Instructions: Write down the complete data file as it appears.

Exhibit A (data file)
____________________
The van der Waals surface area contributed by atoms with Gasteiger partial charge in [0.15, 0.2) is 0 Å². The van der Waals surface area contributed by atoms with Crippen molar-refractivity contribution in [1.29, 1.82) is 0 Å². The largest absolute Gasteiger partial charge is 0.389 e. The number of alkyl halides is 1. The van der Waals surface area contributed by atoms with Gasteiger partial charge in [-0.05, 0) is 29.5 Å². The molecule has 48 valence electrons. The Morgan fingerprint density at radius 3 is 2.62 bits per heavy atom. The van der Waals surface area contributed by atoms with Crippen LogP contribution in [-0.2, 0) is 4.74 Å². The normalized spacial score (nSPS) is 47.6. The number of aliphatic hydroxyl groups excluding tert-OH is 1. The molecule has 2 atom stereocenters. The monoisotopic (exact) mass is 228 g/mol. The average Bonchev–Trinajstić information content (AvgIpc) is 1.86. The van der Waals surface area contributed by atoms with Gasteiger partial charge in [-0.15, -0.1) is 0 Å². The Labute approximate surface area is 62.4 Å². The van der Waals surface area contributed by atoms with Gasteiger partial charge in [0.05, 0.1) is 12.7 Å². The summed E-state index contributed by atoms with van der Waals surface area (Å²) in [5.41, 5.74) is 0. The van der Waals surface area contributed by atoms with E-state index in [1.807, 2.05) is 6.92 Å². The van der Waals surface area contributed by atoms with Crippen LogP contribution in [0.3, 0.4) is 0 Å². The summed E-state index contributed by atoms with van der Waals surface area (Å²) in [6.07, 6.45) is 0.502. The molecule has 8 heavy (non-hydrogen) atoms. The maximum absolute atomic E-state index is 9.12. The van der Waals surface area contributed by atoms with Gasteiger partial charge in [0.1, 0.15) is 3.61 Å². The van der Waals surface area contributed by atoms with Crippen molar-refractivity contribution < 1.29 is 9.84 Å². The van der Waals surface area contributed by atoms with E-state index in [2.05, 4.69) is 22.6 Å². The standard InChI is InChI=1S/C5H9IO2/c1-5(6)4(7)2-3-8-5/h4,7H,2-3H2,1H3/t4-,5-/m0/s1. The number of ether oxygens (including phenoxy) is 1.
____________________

The van der Waals surface area contributed by atoms with Gasteiger partial charge in [0.15, 0.2) is 0 Å². The van der Waals surface area contributed by atoms with Crippen molar-refractivity contribution in [1.29, 1.82) is 0 Å². The largest absolute Gasteiger partial charge is 0.389 e. The number of alkyl halides is 1. The van der Waals surface area contributed by atoms with Gasteiger partial charge in [-0.05, 0) is 29.5 Å². The molecule has 48 valence electrons. The Morgan fingerprint density at radius 3 is 2.62 bits per heavy atom. The van der Waals surface area contributed by atoms with Crippen LogP contribution in [-0.2, 0) is 4.74 Å². The normalized spacial score (nSPS) is 47.6. The number of aliphatic hydroxyl groups excluding tert-OH is 1. The molecule has 2 atom stereocenters. The monoisotopic (exact) mass is 228 g/mol. The average Bonchev–Trinajstić information content (AvgIpc) is 1.86. The van der Waals surface area contributed by atoms with Gasteiger partial charge in [-0.15, -0.1) is 0 Å². The Labute approximate surface area is 62.4 Å². The van der Waals surface area contributed by atoms with Gasteiger partial charge in [0.05, 0.1) is 12.7 Å². The summed E-state index contributed by atoms with van der Waals surface area (Å²) in [5.41, 5.74) is 0. The van der Waals surface area contributed by atoms with E-state index in [1.807, 2.05) is 6.92 Å². The van der Waals surface area contributed by atoms with Crippen LogP contribution in [0.3, 0.4) is 0 Å². The summed E-state index contributed by atoms with van der Waals surface area (Å²) in [6.07, 6.45) is 0.502. The molecule has 8 heavy (non-hydrogen) atoms. The maximum absolute atomic E-state index is 9.12. The van der Waals surface area contributed by atoms with Gasteiger partial charge in [0.1, 0.15) is 3.61 Å². The van der Waals surface area contributed by atoms with Crippen molar-refractivity contribution < 1.29 is 9.84 Å². The van der Waals surface area contributed by atoms with E-state index in [2.05, 4.69) is 22.6 Å². The standard InChI is InChI=1S/C5H9IO2/c1-5(6)4(7)2-3-8-5/h4,7H,2-3H2,1H3/t4-,5-/m0/s1. The number of ether oxygens (including phenoxy) is 1.